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Learn to Compete in Craps – Tips and Schemes: Chips Or Cheques?

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Casino personnel generally refer to chips as "cheques," which is of French ancestry. In reality, there is a difference between a chip and a cheque. A cheque is just a chip with a value imprinted on it and is always worth the amount of the printed denomination. Chips, on the other hand, don't have denominations printed on them and any color can be worth any amount as determined by the casino. For example, in a poker table, the dealer might define white chips as one dollar and blue chips as ten dollars; at the same time, at a roulette game, the casino might define white chips as twenty-five cents and blue chips as $2. Another example, the cheap red, white, and blue poker chips you buy at the department store for your Friday-night poker game are called "chips" because they don't have denominations written on them.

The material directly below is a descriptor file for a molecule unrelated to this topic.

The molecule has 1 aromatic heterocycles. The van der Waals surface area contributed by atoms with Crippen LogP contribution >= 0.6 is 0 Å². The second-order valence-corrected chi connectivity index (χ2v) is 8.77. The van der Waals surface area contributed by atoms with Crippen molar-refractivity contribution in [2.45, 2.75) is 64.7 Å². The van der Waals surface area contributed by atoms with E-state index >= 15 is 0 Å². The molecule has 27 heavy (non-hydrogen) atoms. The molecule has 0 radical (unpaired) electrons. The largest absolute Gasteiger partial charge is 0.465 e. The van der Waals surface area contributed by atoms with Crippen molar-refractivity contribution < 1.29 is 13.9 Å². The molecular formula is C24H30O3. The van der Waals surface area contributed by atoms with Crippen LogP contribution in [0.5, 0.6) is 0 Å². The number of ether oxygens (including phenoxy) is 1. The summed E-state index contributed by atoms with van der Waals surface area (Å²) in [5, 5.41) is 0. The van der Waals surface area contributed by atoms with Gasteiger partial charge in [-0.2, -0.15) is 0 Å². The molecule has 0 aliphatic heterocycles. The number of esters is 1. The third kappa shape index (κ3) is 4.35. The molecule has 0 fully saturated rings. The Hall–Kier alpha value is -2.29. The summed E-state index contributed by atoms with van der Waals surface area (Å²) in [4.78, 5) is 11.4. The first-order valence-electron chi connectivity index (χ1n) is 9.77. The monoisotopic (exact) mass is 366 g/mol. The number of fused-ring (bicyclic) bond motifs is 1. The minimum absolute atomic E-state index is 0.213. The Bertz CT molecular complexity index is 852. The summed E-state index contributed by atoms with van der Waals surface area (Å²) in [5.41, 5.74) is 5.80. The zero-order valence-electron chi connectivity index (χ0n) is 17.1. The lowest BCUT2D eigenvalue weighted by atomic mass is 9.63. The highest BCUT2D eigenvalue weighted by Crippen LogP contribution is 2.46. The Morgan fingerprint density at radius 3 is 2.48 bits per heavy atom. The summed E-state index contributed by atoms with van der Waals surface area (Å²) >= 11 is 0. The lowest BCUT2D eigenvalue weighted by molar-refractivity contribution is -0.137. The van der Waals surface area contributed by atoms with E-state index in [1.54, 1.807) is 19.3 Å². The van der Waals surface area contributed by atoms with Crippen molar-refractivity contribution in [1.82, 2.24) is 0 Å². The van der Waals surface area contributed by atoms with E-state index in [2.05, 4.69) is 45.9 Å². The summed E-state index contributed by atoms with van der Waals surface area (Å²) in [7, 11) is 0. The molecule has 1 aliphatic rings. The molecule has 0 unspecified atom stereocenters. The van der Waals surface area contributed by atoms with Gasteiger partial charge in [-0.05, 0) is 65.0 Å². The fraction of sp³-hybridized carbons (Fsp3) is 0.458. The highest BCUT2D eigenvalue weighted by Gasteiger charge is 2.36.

When you put your cash on the table and hear the dealer announce, "Cheque change only," he's merely informing the boxman that a new competitor wish to change money for chips, and that the cash sitting on the table isn't in play. Money plays in most betting houses, so if you place a five dollar bill down on the Pass Line just before the shooter rolls the ivories and the croupier does not change your money for chips, your money is "live" and "in play."

In reality, in actual craps games, we gamble with with cheques, not chips. Every now and then, a player will approach the table, drop a 100 dollar cheque, and say to the dealer, "Cheque change." It's fun to act like a newbie and ask the croupier, "Hey, I'm new to this game, what is a cheque?" Frequently, their wacky answers will entertain you.

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